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  1. #1

    Join Date
    Sep 2002
    Location
    Austin, Texas
    Posts
    132
    This weekend I succeeded in making an oil pigment print, following Ernie Theisen's instructions at http://alt-photo.com/alt-photo/bromoil/ART...ints%20ern.html (A Method for Making Oil Pigment Prints). I had previously tried making bromoil prints, with very limited success. Despite making a test strip at 1X, 2X, and 3X normal exposures, and choosing the best one, I could not get any depth of black in the final print. But with the pigment process, wherein one does not bleach a print, but makes a matrix by coating fixed-out photographic paper with dichromate and exposing through a negative, it was relatively easy.

    Oil pigment printing requires a large negative, whereas one of the benefits of the bromoil process is that you can use an enlarger to make the print from which you obtain the matrix. I made my first oil pigment print from an original 8x10 negative, and it appears that a normal contrast negative (suitable for silver printing) works just fine. I'm anxious to test some of my enlarged negatives made for salt and VDB (though I fear they will be too contrasty).

    One thing I noticed is that my inks had hardened considerably since I last tried bromoil, which made it easy to get the right consistency. Perhaps they will work better for bromoil now.

  2. #2

    Join Date
    Sep 2002
    Location
    Nuernberg, Germany
    Posts
    214
    Well, despite the possible road-blocks involved in the Bromoil process, I've just finished reading David Lewis's book on the subject, and am looking forward to by first experience with an "alternative" process.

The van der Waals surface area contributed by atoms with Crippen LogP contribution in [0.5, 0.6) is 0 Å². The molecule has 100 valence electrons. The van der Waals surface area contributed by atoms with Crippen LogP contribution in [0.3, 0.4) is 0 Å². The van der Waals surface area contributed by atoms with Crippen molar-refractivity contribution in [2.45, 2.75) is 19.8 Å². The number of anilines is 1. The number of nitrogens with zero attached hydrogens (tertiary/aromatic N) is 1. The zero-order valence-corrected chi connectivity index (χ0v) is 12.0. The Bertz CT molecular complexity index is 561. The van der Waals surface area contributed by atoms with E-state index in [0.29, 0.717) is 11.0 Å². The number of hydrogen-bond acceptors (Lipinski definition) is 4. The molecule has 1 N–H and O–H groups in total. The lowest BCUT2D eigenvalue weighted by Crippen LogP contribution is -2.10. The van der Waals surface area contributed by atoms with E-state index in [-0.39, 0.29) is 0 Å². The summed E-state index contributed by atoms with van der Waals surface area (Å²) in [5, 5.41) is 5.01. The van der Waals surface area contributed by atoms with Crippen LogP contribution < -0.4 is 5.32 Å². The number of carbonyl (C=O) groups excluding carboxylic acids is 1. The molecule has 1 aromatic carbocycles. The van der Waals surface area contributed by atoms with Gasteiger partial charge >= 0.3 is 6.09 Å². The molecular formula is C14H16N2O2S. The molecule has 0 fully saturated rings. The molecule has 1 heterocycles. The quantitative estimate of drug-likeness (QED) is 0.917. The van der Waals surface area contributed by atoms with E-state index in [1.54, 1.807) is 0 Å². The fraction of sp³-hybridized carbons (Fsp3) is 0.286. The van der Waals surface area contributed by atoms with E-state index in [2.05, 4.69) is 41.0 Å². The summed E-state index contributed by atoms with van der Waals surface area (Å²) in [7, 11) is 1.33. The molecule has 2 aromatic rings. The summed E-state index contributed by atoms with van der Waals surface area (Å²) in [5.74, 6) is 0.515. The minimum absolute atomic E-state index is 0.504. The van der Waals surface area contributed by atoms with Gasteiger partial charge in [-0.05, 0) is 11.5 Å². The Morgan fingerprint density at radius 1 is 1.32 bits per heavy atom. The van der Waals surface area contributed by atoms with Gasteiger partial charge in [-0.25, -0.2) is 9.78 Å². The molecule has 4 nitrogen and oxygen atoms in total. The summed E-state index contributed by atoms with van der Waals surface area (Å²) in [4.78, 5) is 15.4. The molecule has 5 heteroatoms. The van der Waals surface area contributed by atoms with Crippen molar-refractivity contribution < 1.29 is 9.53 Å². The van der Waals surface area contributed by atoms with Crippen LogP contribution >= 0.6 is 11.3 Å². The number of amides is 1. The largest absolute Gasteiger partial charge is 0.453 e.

I would be interested to hear from yopu Ed, as to which papers, inks and brushes you used while dabbling in the Bromoil world. As well as any other tidbits of information concerning the depth of your origional prints, wether or not you used an hca bath after your bleaching etc.

    Thanks!
    - William Levitt

  3. #3

    Join Date
    Sep 2002
    Location
    Austin, Texas
    Posts
    132
    I don't recall using an HCA bath after bleaching. Is that recommended? I just washed the print thoroughly after the bleach. My attempt was with Agfa Multicontrast Classic, using Gene Laughter's instructions in Bromoil 101. I watched Gene and Ernie Theisen both make bromoils at APIS in 2001, and it looked SO easy. I got an image, but it was very low-contrast and dim.

    For the oil pigment process I fixed out some old Brovira Grade 6 and some Insignia Grade 3 (now Record Rapid). The Brovira has a much whiter paper base, but they both made very nice prints. I rod coated with a saturated solution (25%) of ammonium dichromate mixed 1+1 with distilled water, using about 2.5 ml of solution for each print. I exposed each one to UV light for 7 minutes. Ernie Theisen had recommended exposure times from 7 to 12 minutes, and the negative I chose was not particularly dense, so I used the least time recommended. Maybe I just got lucky, but I couldn't believe it when I rolled the first coat of ink on and the image appeared immediately.

    So far I haven't had much success with brushes. For the oil pigment prints I used a brayer. You can use wadded up Saran wrap and/or a clean brayer to clear the high values. I have also used a brush to remove density in high values by "hopping".




  4. #4

    Join Date
    Sep 2002
    Location
    Nuernberg, Germany
    Posts
    214
    Ed, I hope I wasn't too confusing with my previous post. As I wrote HCA, I was attempting to use the abbreviation for hydrochloric acid. David Lewis reccomends a bath with a 2% solution to fully remove the shadow areas of the print (if I understood him correctly that is) it must then be again washed, dried, then "super dried".